Wednesday, May 13, 2009
I guess congratulations are in order, as the French prove that they've got by far the dumbest collection of politicians in the EU, quite possibly in the whole, wide world. Now that's quite an achievement considering all the stupidity out there.
The frogs have just managed to pass an Act so ridiculous, so bizarre, so outrageous that it is bound to go down in the history books. The "Hadopi-law" (yes, it's just as silly as the name implies) gives the government legal rights to terminate a users internet access based on mere allegations that his or her ip-address has been used to perform copyright infringements (yes, exactly, just copyright infringements, not acts of terrorism!). Why bother proving a copyright infringement has taken place? Why bother proving that the owner of the internet subscription was in fact the person performing this alleged infringement? Oh, and of course, why bother the court of law with all this when the government can take matters into its own hands, and terminate internet access on suspicion, taking the opportunity to terminate access for "unpleasant" people who don't share the government's views, and maybe even dare to blog about it ("nöt föör löööng, ju döön't!").
From an integrity, privacy, free speech and legal point of view this law is a complete disaster, of course. It promotes a massive surveillance and censorship, and it bypasses all judicial authority. To be quite honest, it sounds like president Nicolas Sarkozy is aiming for the big league now, with the likes of Fidel Castro, Kim Jong-il and the CPC, to mention a few.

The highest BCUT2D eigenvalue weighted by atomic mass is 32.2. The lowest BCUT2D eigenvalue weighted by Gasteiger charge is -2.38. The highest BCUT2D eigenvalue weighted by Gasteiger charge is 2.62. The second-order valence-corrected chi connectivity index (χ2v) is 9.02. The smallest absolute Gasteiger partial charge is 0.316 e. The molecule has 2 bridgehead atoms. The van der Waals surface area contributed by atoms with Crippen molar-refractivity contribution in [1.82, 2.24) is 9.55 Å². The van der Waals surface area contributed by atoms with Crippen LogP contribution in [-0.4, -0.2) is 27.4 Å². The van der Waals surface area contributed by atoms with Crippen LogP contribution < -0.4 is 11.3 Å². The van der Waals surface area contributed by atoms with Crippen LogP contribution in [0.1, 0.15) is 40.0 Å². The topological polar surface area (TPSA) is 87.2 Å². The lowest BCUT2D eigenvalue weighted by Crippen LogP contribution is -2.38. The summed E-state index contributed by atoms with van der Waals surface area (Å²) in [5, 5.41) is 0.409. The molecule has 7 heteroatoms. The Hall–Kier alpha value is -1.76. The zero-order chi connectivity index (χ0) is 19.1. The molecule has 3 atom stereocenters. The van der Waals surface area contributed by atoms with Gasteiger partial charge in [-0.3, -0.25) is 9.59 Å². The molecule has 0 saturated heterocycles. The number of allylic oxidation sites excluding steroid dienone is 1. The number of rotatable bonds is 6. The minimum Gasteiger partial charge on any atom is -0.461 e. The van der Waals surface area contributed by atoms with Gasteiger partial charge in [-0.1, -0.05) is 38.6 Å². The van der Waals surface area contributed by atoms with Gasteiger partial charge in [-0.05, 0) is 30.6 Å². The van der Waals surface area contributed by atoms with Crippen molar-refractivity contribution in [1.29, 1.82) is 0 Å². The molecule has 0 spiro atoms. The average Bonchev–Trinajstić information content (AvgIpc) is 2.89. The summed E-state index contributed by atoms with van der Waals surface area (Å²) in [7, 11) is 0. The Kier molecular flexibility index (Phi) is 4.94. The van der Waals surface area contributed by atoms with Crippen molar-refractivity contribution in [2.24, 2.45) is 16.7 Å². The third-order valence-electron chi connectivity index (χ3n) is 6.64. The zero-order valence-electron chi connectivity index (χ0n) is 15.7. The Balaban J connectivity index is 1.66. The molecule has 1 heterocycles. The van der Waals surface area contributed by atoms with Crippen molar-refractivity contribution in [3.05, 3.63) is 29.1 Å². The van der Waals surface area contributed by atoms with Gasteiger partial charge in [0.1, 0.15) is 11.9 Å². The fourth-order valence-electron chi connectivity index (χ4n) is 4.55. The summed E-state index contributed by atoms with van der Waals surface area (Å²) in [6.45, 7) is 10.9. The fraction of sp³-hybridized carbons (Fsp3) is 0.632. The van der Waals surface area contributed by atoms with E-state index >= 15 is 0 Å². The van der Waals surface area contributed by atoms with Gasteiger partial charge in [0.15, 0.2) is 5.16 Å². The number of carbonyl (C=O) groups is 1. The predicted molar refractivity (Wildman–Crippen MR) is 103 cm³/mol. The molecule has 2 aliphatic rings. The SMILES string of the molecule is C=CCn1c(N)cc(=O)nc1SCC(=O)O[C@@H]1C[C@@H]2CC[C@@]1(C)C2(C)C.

The question now is: To what lengths will the French go in order to enforce this law? Will every French computer be fitted with a piece of spyware controlled by the government, in order to keep track of those who are banned from internet access, and make sure nothing illegal or government unfriendly is distributed in any way? If so, how do these dumb, French bastards intend to deal with Wi-Fi hotspots and internet cafés? Shut them all down, I presume? And if a friend provides a banned individual (or "non-person", as George Orwell calls them in his "1984" novel) with internet access through his own network, will he also be banned?